1. Eat 500 cal under maintenance
2. MWF starting strength. focuses on the compound lifts which help overall athleticism
3. Cardio and stretching on off days

bkpr 04-25-2013 08:01 PM

Quote:

Originally Posted by benxten (Post 7366592)
For endurance during play, eat some complex carbs (whole wheat foods) earlier in the day and protein (chicken breast) and simple sugars (fruits) about 45min-1hr before you play. The protein and sugar will give you access to quick energy while the slower digesting complex carbs will give you energy to sustain play. A moderate amount of sugar is okay before engaging in a rigorous activity because you will burn it so it doesn't become fat.

This is great, straight-forward advice. Thanks!

Quote:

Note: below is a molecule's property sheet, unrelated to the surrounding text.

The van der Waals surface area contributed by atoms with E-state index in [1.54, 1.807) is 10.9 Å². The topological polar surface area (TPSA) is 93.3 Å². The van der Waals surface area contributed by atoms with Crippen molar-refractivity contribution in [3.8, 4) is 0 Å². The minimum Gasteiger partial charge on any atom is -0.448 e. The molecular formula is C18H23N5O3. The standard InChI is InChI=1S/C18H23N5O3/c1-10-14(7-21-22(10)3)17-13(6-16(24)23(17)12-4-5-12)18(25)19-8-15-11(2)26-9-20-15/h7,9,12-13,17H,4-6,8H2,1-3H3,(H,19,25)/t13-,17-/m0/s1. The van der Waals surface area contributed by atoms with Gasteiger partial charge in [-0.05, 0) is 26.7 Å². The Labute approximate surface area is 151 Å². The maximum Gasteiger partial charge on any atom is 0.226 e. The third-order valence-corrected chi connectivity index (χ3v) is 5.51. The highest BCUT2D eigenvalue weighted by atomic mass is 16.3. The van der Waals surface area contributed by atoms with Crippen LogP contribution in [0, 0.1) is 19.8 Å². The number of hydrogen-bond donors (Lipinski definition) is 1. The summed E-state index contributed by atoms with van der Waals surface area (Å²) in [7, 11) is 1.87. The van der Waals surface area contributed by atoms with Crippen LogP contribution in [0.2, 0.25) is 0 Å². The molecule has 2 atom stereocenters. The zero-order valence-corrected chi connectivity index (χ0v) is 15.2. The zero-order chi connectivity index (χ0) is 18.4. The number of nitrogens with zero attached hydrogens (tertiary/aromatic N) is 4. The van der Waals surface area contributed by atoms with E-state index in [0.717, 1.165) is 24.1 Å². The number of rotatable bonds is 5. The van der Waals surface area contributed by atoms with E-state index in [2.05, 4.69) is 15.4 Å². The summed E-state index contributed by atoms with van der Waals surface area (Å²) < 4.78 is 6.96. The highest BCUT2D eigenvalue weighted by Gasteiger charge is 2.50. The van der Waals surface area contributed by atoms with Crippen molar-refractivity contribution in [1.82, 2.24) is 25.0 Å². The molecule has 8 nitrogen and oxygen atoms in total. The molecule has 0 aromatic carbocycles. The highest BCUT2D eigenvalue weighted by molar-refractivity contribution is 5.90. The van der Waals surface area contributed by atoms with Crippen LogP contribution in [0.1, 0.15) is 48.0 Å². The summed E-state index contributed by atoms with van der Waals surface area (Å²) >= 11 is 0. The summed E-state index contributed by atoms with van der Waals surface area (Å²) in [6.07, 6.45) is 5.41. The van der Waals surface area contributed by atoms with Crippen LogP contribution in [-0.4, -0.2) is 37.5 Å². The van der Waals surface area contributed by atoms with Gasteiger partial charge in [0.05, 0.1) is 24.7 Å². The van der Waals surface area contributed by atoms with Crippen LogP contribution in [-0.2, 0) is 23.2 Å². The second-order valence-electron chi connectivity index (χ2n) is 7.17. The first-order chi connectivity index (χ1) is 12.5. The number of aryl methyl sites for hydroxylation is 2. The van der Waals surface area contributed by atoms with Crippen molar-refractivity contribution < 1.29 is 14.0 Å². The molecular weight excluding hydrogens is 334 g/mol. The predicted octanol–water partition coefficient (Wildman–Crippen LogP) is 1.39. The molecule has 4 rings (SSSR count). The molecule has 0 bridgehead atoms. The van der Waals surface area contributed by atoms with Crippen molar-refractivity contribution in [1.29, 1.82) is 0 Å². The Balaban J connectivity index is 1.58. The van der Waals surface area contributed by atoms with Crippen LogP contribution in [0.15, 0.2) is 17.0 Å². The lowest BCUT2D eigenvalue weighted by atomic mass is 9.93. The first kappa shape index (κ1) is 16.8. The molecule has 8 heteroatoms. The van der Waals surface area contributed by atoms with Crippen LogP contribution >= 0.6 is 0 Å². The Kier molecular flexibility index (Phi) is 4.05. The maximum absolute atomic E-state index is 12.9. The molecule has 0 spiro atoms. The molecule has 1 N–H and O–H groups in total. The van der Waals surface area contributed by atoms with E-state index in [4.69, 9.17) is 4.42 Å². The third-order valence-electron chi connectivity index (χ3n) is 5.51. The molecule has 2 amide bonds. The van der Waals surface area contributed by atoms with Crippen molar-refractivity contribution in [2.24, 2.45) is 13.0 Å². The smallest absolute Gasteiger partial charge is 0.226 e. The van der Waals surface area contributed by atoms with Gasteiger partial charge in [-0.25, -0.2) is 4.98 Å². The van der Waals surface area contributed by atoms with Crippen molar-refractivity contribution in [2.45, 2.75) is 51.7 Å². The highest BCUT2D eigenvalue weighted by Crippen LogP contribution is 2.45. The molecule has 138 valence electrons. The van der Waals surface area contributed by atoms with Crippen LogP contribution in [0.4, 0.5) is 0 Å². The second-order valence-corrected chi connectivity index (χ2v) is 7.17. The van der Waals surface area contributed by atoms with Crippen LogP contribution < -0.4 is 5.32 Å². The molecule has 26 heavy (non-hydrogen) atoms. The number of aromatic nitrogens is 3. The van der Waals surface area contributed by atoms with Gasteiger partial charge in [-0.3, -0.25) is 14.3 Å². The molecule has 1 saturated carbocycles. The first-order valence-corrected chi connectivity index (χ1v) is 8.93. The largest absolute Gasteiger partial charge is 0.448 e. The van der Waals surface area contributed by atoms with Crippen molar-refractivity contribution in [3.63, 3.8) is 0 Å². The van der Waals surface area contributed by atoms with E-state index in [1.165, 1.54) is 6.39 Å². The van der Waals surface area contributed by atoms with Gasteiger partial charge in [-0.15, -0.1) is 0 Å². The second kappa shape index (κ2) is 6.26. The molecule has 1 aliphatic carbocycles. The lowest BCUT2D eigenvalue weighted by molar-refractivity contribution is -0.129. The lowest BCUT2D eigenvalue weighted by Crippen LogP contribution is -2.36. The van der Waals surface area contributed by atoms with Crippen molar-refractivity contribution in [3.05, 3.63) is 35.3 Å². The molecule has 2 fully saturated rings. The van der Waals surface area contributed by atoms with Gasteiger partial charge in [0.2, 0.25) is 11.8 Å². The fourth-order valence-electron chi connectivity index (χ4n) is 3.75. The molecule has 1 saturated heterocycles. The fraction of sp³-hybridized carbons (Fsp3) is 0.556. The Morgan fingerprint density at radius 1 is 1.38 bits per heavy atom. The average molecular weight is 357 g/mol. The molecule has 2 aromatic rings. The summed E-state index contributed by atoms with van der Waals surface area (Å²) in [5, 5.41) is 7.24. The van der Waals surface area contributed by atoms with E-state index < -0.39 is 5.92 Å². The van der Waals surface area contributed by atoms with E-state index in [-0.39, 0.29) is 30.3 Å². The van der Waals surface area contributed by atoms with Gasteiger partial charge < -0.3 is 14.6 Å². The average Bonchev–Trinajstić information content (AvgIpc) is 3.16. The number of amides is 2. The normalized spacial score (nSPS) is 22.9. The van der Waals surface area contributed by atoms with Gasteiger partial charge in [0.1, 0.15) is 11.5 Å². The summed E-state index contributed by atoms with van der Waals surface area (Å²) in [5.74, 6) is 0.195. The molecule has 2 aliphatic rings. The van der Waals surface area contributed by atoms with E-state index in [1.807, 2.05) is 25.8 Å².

Originally Posted by T1000 (Post 7368286)
1. Eat 500 cal under maintenance
2. MWF starting strength. focuses on the compound lifts which help overall athleticism
3. Cardio and stretching on off days

1. Do you mean 500 cal under my 'normal' daily average?
2. Can you please explain MWF, and which are the 'compound' lifts?
3. I'm playing tennis on most off days, either a league match, hitting/tie breakers with a friend for 1.5hrs, practising against a wall, or serves. Do you suggest I trade one or two of those for running/cycling as it's more of a sustained heart rate?

Thanks for your comments so far.

T1000 04-26-2013 09:28 AM

Quote:

Originally Posted by bkpr (Post 7368525)
1. Do you mean 500 cal under my 'normal' daily average?
2. Can you please explain MWF, and which are the 'compound' lifts?
3. I'm playing tennis on most off days, either a league match, hitting/tie breakers with a friend for 1.5hrs, practising against a wall, or serves. Do you suggest I trade one or two of those for running/cycling as it's more of a sustained heart rate?

Thanks for your comments so far.